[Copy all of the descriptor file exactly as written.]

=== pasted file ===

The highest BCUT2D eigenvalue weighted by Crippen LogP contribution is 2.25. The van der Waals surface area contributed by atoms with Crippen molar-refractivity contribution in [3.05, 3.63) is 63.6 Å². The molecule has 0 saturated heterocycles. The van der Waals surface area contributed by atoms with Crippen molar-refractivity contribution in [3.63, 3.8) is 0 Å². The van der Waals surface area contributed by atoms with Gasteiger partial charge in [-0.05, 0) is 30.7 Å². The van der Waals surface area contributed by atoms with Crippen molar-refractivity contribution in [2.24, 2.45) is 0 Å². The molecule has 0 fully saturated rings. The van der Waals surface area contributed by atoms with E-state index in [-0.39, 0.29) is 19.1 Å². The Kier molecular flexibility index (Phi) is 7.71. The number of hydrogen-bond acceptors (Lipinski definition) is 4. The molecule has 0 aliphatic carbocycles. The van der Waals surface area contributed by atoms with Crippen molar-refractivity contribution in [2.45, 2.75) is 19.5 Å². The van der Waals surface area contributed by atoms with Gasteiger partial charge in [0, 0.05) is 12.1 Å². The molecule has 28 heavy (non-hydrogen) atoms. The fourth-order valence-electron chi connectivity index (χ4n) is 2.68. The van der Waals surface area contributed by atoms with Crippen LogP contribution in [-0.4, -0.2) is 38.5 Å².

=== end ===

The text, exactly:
The highest BCUT2D eigenvalue weighted by Crippen LogP contribution is 2.25. The van der Waals surface area contributed by atoms with Crippen molar-refractivity contribution in [3.05, 3.63) is 63.6 Å². The molecule has 0 saturated heterocycles. The van der Waals surface area contributed by atoms with Crippen molar-refractivity contribution in [3.63, 3.8) is 0 Å². The van der Waals surface area contributed by atoms with Gasteiger partial charge in [-0.05, 0) is 30.7 Å². The van der Waals surface area contributed by atoms with Crippen molar-refractivity contribution in [2.24, 2.45) is 0 Å². The molecule has 0 fully saturated rings. The van der Waals surface area contributed by atoms with E-state index in [-0.39, 0.29) is 19.1 Å². The Kier molecular flexibility index (Phi) is 7.71. The number of hydrogen-bond acceptors (Lipinski definition) is 4. The molecule has 0 aliphatic carbocycles. The van der Waals surface area contributed by atoms with Crippen molar-refractivity contribution in [2.45, 2.75) is 19.5 Å². The van der Waals surface area contributed by atoms with Gasteiger partial charge in [0, 0.05) is 12.1 Å². The molecule has 28 heavy (non-hydrogen) atoms. The fourth-order valence-electron chi connectivity index (χ4n) is 2.68. The van der Waals surface area contributed by atoms with Crippen LogP contribution in [-0.4, -0.2) is 38.5 Å².